Digital Photography: A Little More On White Balance

Digital Photography  WB Total

So, just a little recap, okay?

When you take a picture, even in camera RAW, your little computer inside of your digital camera will look at the image you’ve captured and say, “Okay, how is this picture supposed to look compared to the environment around it?” Or, “What is the White Balance supposed to be for this picture?”

When your camera looks at the picture you’ve taken, it will apply certain presets to find out what looks right for this particular picture and lighting scenario.

These settings are your White Balance Preset Settings. The camera will pick the one it thinks is most appropriate. You can look at your display and think, “I think it would look better like this instead.” After all you are the photographer, you get to tell the camera how you want your picture to look.

The images that follow are how your camera looks at the picture and what the presets will look like after your camera has applied its thinking to your pictures. Remember, the camera shouldn’t have the final say in your pictures, you should.

As good as modern digital camera sensors and processors are, you can usually get by with the “Auto” Setting, but you should know how to change the setting should the need arise.

The Custom White Balance Setting will usually allow you to dial in a degrees in Kelvin temperature setting, so that’s why it’s good to remember those numbers from earlier.

As a bonus treat for all the Camera RAW shooters out there, you can always set your White Balance to “Auto” and then set it to your desired temperature on your big computer screen at home without worry about your pictures. That’s just one of the many reasons you should shoot in Camera RAW instead of JPEG, if you have the option available.

So, just click on the first image below, then using the gallery arrows you can scroll through the gallery and see how the different White Balance Presets will change one particular image.



Digital Photography  WB Auto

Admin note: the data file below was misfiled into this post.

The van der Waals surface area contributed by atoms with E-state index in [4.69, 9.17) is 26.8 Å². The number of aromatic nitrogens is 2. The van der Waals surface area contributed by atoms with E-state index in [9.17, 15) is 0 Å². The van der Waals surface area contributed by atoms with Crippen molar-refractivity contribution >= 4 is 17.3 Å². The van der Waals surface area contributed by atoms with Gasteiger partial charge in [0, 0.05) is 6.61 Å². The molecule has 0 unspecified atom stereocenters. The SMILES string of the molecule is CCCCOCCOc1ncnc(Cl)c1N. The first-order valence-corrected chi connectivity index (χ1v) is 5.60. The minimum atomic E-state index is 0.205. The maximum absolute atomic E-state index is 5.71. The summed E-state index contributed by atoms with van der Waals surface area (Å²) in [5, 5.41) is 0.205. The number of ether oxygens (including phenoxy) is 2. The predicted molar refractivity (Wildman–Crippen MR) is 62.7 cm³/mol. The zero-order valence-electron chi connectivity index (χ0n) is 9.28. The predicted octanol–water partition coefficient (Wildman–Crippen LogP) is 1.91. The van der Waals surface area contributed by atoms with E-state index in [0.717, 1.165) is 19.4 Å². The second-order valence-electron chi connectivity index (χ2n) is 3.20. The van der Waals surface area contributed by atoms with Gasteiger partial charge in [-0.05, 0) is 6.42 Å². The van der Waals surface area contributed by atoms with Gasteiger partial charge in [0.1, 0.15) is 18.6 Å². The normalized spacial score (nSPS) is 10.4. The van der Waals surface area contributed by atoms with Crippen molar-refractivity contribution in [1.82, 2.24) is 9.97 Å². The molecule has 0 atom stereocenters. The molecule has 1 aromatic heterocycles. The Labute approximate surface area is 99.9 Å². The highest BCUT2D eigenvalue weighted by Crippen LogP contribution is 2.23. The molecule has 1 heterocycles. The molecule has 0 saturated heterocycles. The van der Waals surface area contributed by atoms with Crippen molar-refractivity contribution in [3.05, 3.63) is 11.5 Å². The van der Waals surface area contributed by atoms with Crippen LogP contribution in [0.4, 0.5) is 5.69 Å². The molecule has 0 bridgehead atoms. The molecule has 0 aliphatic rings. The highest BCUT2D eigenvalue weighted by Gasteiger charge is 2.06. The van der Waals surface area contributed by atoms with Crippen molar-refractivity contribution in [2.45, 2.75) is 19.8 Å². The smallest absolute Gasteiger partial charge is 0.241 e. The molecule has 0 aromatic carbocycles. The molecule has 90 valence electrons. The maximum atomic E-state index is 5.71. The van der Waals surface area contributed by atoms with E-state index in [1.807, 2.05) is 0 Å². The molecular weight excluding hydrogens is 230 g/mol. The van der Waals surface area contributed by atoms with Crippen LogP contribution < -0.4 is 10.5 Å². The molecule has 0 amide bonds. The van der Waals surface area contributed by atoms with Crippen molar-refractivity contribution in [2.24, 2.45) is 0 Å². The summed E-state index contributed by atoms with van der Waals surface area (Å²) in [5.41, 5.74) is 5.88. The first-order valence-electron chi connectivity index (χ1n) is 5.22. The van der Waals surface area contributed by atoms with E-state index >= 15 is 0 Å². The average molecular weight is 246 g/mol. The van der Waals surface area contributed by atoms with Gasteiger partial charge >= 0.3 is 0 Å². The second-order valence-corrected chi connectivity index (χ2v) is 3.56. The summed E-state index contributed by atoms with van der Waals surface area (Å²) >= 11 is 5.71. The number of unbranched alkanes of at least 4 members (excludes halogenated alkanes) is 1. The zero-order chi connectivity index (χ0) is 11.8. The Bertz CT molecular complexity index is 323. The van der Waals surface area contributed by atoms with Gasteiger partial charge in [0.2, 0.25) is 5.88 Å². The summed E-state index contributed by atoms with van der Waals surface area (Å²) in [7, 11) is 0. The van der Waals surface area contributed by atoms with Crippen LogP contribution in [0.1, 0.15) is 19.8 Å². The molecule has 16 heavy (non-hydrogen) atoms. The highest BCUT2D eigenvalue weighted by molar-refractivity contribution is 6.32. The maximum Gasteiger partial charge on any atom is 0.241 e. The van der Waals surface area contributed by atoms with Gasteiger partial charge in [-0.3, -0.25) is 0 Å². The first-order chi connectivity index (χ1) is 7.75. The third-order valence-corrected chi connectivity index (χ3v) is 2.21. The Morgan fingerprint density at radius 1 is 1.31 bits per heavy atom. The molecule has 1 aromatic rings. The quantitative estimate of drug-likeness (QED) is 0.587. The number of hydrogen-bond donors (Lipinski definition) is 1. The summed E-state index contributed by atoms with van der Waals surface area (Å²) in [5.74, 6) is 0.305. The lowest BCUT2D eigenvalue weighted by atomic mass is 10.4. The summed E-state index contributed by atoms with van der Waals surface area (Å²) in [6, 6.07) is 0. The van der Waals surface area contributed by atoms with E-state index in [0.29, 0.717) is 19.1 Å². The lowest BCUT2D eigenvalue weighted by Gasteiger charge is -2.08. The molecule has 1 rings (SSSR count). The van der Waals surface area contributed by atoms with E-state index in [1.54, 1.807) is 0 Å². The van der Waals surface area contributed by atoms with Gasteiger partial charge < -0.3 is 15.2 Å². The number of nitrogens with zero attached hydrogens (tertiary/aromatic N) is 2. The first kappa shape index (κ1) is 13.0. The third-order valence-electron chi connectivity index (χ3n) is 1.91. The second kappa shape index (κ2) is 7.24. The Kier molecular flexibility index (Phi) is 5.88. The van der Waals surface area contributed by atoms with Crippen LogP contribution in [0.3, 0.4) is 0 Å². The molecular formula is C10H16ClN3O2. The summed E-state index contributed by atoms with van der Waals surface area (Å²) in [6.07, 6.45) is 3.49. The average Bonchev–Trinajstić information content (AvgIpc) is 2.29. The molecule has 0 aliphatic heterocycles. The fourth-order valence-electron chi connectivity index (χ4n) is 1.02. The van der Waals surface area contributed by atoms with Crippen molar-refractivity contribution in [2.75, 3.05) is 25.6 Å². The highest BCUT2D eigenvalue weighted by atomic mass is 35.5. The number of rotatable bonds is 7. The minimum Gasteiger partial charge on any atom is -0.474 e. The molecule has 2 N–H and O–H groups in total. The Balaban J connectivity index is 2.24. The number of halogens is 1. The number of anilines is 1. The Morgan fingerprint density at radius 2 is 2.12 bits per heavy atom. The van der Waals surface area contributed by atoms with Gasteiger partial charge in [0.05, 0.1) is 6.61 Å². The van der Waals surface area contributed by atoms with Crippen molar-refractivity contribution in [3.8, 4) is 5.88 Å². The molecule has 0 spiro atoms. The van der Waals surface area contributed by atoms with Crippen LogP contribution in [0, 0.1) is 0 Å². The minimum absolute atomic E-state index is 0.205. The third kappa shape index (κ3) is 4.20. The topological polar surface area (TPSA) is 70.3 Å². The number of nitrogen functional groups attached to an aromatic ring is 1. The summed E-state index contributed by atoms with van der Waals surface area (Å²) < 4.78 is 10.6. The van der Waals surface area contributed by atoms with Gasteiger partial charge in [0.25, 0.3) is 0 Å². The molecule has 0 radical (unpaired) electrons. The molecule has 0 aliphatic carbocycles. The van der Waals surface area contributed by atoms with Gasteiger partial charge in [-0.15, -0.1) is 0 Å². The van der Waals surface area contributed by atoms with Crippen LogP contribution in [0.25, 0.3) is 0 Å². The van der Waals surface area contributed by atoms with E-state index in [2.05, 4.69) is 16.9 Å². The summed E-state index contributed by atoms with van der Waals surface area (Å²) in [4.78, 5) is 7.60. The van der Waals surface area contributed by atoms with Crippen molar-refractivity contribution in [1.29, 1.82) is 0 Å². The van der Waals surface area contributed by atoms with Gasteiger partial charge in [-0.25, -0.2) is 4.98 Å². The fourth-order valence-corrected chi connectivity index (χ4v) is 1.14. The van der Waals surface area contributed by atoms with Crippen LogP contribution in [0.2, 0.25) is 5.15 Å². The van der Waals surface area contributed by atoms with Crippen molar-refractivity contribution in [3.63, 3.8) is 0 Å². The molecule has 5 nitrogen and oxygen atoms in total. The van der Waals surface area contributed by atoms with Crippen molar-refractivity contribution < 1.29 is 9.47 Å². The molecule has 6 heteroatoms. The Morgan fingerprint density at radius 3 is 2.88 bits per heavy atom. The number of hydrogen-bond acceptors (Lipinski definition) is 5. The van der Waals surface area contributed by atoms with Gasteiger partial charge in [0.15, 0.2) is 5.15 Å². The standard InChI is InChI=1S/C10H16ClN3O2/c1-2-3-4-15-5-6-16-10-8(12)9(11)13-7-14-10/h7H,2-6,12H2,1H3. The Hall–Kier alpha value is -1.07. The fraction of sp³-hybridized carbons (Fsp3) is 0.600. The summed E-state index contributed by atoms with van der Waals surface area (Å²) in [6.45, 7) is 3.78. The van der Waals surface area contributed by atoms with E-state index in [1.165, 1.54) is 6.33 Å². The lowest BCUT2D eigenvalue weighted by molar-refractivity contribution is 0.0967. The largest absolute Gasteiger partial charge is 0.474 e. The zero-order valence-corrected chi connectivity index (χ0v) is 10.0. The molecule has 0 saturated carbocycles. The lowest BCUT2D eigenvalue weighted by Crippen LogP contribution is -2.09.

Digital Photography  WB Daylight

Digital Photography  WB Shade

Digital Photography  WB Tungsten

Digital Photography  WB Fluorescent

Digital Photography  WB Flash

Digital Photography: Light and Temperature


Digital Photography MeSFRailyard 

Well. summer’s almost drawn to a close and fall is creeping up on us rapidly.  It seems like the perfect time to talk about the temperature.  Not the ambient temperature where you are, but the temperature of your colors…  Even the temperature of light.

Light is measured in degrees Kelvin and is based on a black-body standard.  Imagine a piece of iron laying on a forge.  The flames are kicking and the black iron bar begins to heat up.  As the iron heats initially, it glows a bright red.  The hotter the iron gets, it begins to glow orange, then it gets yellow.  Eventually, that yellow transforms into a burning white hot color, and the it turns blue.  This is how color is rated in photography.

What’s that have to do with my pictures, you ask?  Well, let me ask you a question.  Have you ever been flipping through the dials on your camera and saw some funny numbers like 5000K, 3200K, or 6500K?  If you answered yes, then you have discovered how to change the white balance setting on your camera.

Modern camera sensors do a fairly decent job of detecting and isolating light based on the color of the natural light filling an image, (the ambient light).  But, different light burns at different temperatures.  If you set the white balance in camera, then you’ll have less work to do when it comes to adjusting your image later.

Have you ever seen a picture taken under fluorescent lights?  Sometimes they come out a sickly green color.  A flash taken in a dark environment?  The light is a white to bluish color.  Why?  Because of the color temperature of the light in the image.